“I just have to get this for little Tommy, he will just love it! Now I need to get something more for Suzzie or he will have more than she does.”
My parents didn’t keep Christmas fair for their five children. I’m sure they were tempted to, and I’m sure there were times when our complaints about the sibling who got the most gifts made them feel bad, but instead of giving into our (and society’s) pressure they responded with a non-apologetic, practical answer. “He needed the bike. You all already have bikes. This is his big year.” As children, we may not have known it, but we were learning powerful life-lessons from this response.
I will never forget my junior year of high school, when my parents made that Christmas my “big year.” I felt extremely humbled as I opened the beautiful ring they bought me. I knew we were in a very difficult season financially and I couldn’t believe they spent the money on me. The only thing I remember my brothers opening was sox! I don’t know how my siblings felt toward me that year, but I do know that if they felt it was “unfair,” they didn’t show it. Instead they joined with my parent’s attitude of joy in showing me the “favor” this time. Yes, a ring is a luxury and probably the last thing that would ever make the boys jealous (and my sister was only a baby), but I think they knew how badly I needed a boost in my moral. I was going through a major transition with our cross-country move. While it was a big change for all of us, I was the only one who had to leave a boyfriend and change high schools in the middle of my field hockey season.
Because that Christmas was “unfair” I felt the love and support of my family in a huge way. My parents’ confidence and bravery to appropriately show each child “favor” taught us to have compassion toward each other’s needs, not just our own. Recognizing where each child was at emotionally, physically, (and later, financially) and blessing them according to their need has been a powerful example in my life that I want to follow.
They say Christmas is “the most wonderful time of the year” but not if we are striving and comparing.
How silly it would have been for my bothers to demand they also got a ring just because I had one! Yet, it seems to me that not only does this generation demand what their siblings and peers have, their parents give in to the pressure to keep everything fair. I feel the pressure, too, but to be completely honest, I feel it more from my peers than I do my children.
My kids know life is not fair. My parents have been a great influence on them as well. I have witnessed them experience the pain of living unfair lives. As much as I want to ease their pain and make everything better, I know that the tough lessons in life have to be learned the hard way. Of course each of us apply our life lessons differently–according to our personalities, maturity and emotional state. Yet I can’t help but wonder: if my parents had not been confident about how they handled gift-giving, who would I be today? One thing I am quite sure of: enduring the grief of losing my daughter at the same time two siblings celebrated their new babies’ would have been far harder if I had been taught to compare my life to theirs. Instead, that year my family claimed Romans 12:15 as our life verse.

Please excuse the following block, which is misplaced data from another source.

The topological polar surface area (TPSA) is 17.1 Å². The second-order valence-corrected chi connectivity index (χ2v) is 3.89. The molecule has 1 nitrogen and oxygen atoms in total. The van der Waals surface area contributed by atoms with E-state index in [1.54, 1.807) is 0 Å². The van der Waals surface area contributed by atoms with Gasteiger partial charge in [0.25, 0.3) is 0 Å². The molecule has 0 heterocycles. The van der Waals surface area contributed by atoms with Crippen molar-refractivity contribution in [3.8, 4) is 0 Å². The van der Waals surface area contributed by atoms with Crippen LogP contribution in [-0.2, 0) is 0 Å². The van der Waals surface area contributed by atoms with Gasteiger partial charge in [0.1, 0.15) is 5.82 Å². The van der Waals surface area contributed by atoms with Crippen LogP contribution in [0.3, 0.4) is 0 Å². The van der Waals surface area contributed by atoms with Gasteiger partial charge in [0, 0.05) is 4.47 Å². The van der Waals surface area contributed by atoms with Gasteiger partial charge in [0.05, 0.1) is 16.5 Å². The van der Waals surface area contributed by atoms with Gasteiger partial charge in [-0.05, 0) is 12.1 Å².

Rejoice with those who rejoice, and weep with those who weep. Romans 12:15
How foolish I would have been to think it unfair that my brothers were given a baby when mine was gone! And how foolish it would have been for them to sacrifice their joy just because I was in a season of grief. Yet this is the mentality we teach our children when we strive to make everything fair between them.
The root of all unhappiness is comparison.
I look back now at the unfair Christmases in my life and know that, without a doubt, my parents’ love was consistent and dependable no matter what was wrapped under that tree. I am so glad they gave according to our needs. Life is never going to be fair. I want my kids to be equipped, like I was, to deal with the adversities they will face with the confidence of knowing that no matter what circumstances they face, God’s love is still consistent and dependable.
One person’s joy should never have the power to deepen my sorrow!
As we begin our Christmas shopping this year, I encourage you to join me in allowing love to lead us in making our purchases. Let’s not give in to the pressure to spend equally. Let’s not put a dollar value on the gifts we offer. Instead let’s look into the hearts of those we love, bless them according to their needs and be a great example of consistent and dependable love.
Catrina Welch is an inspirational author and speaker whose passion is empowering women and girls to BE and LET BE. Her expertise as a cosmetologist, image consultant and Biblical life-coach, as well as her personal experiences with abandonment and grief make her message relatable to anyone dealing with rejection, betrayal or loss.
Her latest book, CONFIDENT BEAUTY: Reflecting the One Who Made You, with the Images in your Mirror and in your Soul, will soon be available as an audiobook. Autographed copies of all her books are available on her website at www.CatrinaWelch.com